The Waiting Period Between a Divorce Filing & a Hearing in Kansas

By Wayne Thomas

If you or your spouse has lived in Kansas for the previous 60 days, you are eligible to file for divorce in the state. A divorce action is commenced by completing and filing a petition for divorce with the district court in the county in which you or your spouse lives. In most cases, you must wait at least 60 days after filing before a divorce will be granted. The exact length of time it will take before you will be able to schedule a final hearing in your case will depend on the complexity of the issues involved and whether you and your spouse can agree to some or all of the terms.

If you or your spouse has lived in Kansas for the previous 60 days, you are eligible to file for divorce in the state. A divorce action is commenced by completing and filing a petition for divorce with the district court in the county in which you or your spouse lives. In most cases, you must wait at least 60 days after filing before a divorce will be granted. The exact length of time it will take before you will be able to schedule a final hearing in your case will depend on the complexity of the issues involved and whether you and your spouse can agree to some or all of the terms.

Notification

Once you have filed the petition for divorce, your spouse must be notified and provided a copy of the document. In Kansas, your spouse has a right to receive what is known as personal service of process, which may be completed by a sheriff or through certified mail. After service is complete, your spouse has up to 20 days to respond in writing before the divorce will move forward, with or without his participation. How long this process takes is largely dependent on the actions of your spouse. If he is interested in moving forward quickly, he may waive service by filing a voluntary acknowledgment form along with his written response, referred to as an answer, before the deadline.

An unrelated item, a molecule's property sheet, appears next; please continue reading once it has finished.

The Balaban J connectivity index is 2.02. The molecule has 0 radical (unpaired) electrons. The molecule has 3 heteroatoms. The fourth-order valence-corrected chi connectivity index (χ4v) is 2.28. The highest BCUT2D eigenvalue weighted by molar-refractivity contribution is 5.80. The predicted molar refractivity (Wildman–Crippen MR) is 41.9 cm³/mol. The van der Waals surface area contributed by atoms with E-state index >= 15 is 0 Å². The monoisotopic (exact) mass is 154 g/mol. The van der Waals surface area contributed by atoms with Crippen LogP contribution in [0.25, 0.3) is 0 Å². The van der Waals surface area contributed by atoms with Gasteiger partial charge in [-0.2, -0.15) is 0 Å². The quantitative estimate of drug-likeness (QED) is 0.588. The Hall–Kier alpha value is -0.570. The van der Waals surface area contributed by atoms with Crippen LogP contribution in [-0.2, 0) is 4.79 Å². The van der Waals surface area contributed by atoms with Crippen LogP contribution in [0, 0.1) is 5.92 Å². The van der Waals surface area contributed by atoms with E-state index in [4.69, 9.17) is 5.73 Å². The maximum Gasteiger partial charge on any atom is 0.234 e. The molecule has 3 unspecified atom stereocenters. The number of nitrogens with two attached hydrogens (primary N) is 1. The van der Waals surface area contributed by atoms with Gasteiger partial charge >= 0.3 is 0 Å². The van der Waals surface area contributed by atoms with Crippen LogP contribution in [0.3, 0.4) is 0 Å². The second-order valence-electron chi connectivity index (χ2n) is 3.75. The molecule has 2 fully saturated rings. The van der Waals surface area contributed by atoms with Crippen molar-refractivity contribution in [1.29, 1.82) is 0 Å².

Divorce is never easy, but we can help. Learn More

Waiting Period

Generally speaking, no divorce hearing will be scheduled in Kansas until at least 60 days have passed since the date you filed the petition. However, state law does provide an exception to this rule in cases of emergency. Determining whether an emergency exists is at the discretion of the judge and is often based on information provided by a physician or mental health professional. An example might be if there was documented physical or emotional abuse occurring between you and your spouse, a judge could conclude that a divorce hearing must be held immediately to protect the victimized party.

Discovery Process

If you and your spouse agree on the major issues related to your divorce, including property division, spousal support and child support and custody, the divorce is referred to as uncontested. For uncontested divorces, the length of time it will take to receive a hearing date after the 60-day period is largely a function of scheduling by the court, and could take up to 90 days or more depending on the docket. If you cannot agree on everything, the matter is considered contested and will require resolution of the issues by trial. However, before a trial is scheduled, you must exchange information, including a financial accounting and child custody proposals. There may be disputes about what information needs to be exchanged, which will be resolved by the court. You may also need to gather evidence and witness testimony in order to substantiate your claims. This process is collectively referred to as discovery, and it can take several months to complete.